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Economy

Cyprus Closes 20,000 Money Laundering Accounts, Banks Lose 5B Euros

December 11, 2018

Trying to reverse its image as a haven for criminals who want to hide their stash of ill-gotten gains, Cyprus closed more than 20,000 foreign accounts since 2014 as part of anti-money laundering efforts, costing banks 5 billion euros ($5.68 billion).

That came out of the Central Bank of Cyprus and as the government is now dealing with criticism it’s selling Golden Visas, residency permits, for wealthy foreigners who can use them to travel in the European Union despite complaints some many be used to launder money and hide even more criminal activity.

As a result, Cypriot banks have seen a big outflow of deposits from their biggest customers, wealthy Russians, with the crackdown seeing that niche lose 50 percent of its value, from 9.9 percent to just 5.5 percent of assets in financial institutions, said Kathimerini Cyprus.

A 2015 US State Department report called Cyprus an intermediary between criminal enterprises seeking avenues to launder money, a label the country hasn’t fully been able to shake even as it has recovered on the back of austerity and big tourism seasons.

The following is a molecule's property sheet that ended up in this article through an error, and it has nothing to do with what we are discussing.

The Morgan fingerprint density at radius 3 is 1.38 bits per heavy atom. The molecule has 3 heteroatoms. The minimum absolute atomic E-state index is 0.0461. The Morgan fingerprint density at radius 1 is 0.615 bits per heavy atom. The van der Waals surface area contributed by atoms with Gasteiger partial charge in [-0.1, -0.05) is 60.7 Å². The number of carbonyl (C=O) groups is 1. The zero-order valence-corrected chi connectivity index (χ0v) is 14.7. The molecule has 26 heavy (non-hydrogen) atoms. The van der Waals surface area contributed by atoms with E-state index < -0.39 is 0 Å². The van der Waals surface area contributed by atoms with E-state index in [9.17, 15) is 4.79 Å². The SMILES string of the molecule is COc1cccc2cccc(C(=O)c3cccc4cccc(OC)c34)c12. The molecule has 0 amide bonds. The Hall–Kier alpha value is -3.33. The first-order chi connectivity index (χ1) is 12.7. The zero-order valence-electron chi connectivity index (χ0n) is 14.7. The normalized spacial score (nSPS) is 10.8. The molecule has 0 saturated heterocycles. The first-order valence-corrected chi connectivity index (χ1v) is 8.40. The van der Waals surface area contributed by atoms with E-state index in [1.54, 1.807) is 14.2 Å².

The government instituted some reforms when the crisis emerged in 2013 and a few months ago chose an American public relations firm to improve the country’s image.

That comes as a new casino resort in Cyprus that is expected to be Europe’s biggest will be the centerpiece of the Mediterranean island’s strategy to become a luxury tourism destination and draw gamblers, big spenders and money from around the world.

Under pressure from the United States to crack down on money-laundering operations, with the island seen a haven for tax cheats and the rich, Cyprus’ Central Bank is making it more difficult for shell companies to operate.

Through an email, the bank advised compliance officers within financial credit institutions of a new directive which basically amounts to telling banks to avoid commercial relations with clients who represent shell companies, Kathimerini reported.

A number of law firms in Cyprus are known to act as brokers in setting up front companies for their clients, but the practice is widely unregulated, the paper said.

The new rules will make it harder for companies to do business in Cyprus if they have no physical presence or do not engage in economic activity on the island in a bid to prevent front companies from being set up. The directive expanded the definition of “shell companies” aimed at companies based in tax havens or offices that have no tax residence.

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